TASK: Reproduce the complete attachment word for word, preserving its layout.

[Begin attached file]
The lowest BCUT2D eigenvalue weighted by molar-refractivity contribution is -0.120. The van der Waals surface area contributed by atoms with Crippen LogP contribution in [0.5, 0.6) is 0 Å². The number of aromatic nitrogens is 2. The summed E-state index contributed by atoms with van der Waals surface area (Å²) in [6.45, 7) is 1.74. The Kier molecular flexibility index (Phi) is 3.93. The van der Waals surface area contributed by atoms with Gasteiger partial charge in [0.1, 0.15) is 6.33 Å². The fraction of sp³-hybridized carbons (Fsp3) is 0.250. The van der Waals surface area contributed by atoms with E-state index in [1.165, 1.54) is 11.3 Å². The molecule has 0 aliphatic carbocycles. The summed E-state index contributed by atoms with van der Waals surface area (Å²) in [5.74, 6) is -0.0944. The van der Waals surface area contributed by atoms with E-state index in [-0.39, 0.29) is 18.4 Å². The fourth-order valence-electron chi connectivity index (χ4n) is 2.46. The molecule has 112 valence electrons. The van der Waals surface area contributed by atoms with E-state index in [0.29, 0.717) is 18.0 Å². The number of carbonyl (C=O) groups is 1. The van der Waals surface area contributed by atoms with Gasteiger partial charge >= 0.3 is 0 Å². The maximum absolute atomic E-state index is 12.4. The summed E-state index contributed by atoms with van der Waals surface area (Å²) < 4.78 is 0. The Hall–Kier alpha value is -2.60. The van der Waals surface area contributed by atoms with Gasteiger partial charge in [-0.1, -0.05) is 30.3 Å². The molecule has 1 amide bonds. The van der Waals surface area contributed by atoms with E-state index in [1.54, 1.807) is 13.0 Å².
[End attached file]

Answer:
The lowest BCUT2D eigenvalue weighted by molar-refractivity contribution is -0.120. The van der Waals surface area contributed by atoms with Crippen LogP contribution in [0.5, 0.6) is 0 Å². The number of aromatic nitrogens is 2. The summed E-state index contributed by atoms with van der Waals surface area (Å²) in [6.45, 7) is 1.74. The Kier molecular flexibility index (Phi) is 3.93. The van der Waals surface area contributed by atoms with Gasteiger partial charge in [0.1, 0.15) is 6.33 Å². The fraction of sp³-hybridized carbons (Fsp3) is 0.250. The van der Waals surface area contributed by atoms with E-state index in [1.165, 1.54) is 11.3 Å². The molecule has 0 aliphatic carbocycles. The summed E-state index contributed by atoms with van der Waals surface area (Å²) in [5.74, 6) is -0.0944. The van der Waals surface area contributed by atoms with E-state index in [-0.39, 0.29) is 18.4 Å². The fourth-order valence-electron chi connectivity index (χ4n) is 2.46. The molecule has 112 valence electrons. The van der Waals surface area contributed by atoms with E-state index in [0.29, 0.717) is 18.0 Å². The number of carbonyl (C=O) groups is 1. The van der Waals surface area contributed by atoms with Gasteiger partial charge >= 0.3 is 0 Å². The maximum absolute atomic E-state index is 12.4. The summed E-state index contributed by atoms with van der Waals surface area (Å²) < 4.78 is 0. The Hall–Kier alpha value is -2.60. The van der Waals surface area contributed by atoms with Gasteiger partial charge in [-0.1, -0.05) is 30.3 Å². The molecule has 1 amide bonds. The van der Waals surface area contributed by atoms with E-state index in [1.54, 1.807) is 13.0 Å².